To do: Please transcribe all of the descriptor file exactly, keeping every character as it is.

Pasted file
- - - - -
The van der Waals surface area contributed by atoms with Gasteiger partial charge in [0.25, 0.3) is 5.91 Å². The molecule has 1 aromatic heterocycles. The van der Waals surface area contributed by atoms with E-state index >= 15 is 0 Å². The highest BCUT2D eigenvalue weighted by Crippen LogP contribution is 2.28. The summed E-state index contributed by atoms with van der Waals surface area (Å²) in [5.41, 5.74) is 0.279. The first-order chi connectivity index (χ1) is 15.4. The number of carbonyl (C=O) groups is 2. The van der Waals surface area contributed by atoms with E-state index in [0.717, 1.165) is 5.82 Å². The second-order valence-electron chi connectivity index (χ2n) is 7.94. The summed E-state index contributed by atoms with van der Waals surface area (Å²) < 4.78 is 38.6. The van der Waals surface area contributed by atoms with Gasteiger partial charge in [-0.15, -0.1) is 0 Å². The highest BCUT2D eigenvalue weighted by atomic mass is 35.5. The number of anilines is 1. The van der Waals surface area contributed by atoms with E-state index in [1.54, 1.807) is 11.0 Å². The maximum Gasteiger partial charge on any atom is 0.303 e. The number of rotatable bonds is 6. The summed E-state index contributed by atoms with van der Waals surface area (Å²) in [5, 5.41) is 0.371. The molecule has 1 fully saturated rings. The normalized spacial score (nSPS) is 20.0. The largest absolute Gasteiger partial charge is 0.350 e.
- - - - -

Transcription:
The van der Waals surface area contributed by atoms with Gasteiger partial charge in [0.25, 0.3) is 5.91 Å². The molecule has 1 aromatic heterocycles. The van der Waals surface area contributed by atoms with E-state index >= 15 is 0 Å². The highest BCUT2D eigenvalue weighted by Crippen LogP contribution is 2.28. The summed E-state index contributed by atoms with van der Waals surface area (Å²) in [5.41, 5.74) is 0.279. The first-order chi connectivity index (χ1) is 15.4. The number of carbonyl (C=O) groups is 2. The van der Waals surface area contributed by atoms with E-state index in [0.717, 1.165) is 5.82 Å². The second-order valence-electron chi connectivity index (χ2n) is 7.94. The summed E-state index contributed by atoms with van der Waals surface area (Å²) < 4.78 is 38.6. The van der Waals surface area contributed by atoms with Gasteiger partial charge in [-0.15, -0.1) is 0 Å². The highest BCUT2D eigenvalue weighted by atomic mass is 35.5. The number of anilines is 1. The van der Waals surface area contributed by atoms with E-state index in [1.54, 1.807) is 11.0 Å². The maximum Gasteiger partial charge on any atom is 0.303 e. The number of rotatable bonds is 6. The summed E-state index contributed by atoms with van der Waals surface area (Å²) in [5, 5.41) is 0.371. The molecule has 1 fully saturated rings. The normalized spacial score (nSPS) is 20.0. The largest absolute Gasteiger partial charge is 0.350 e.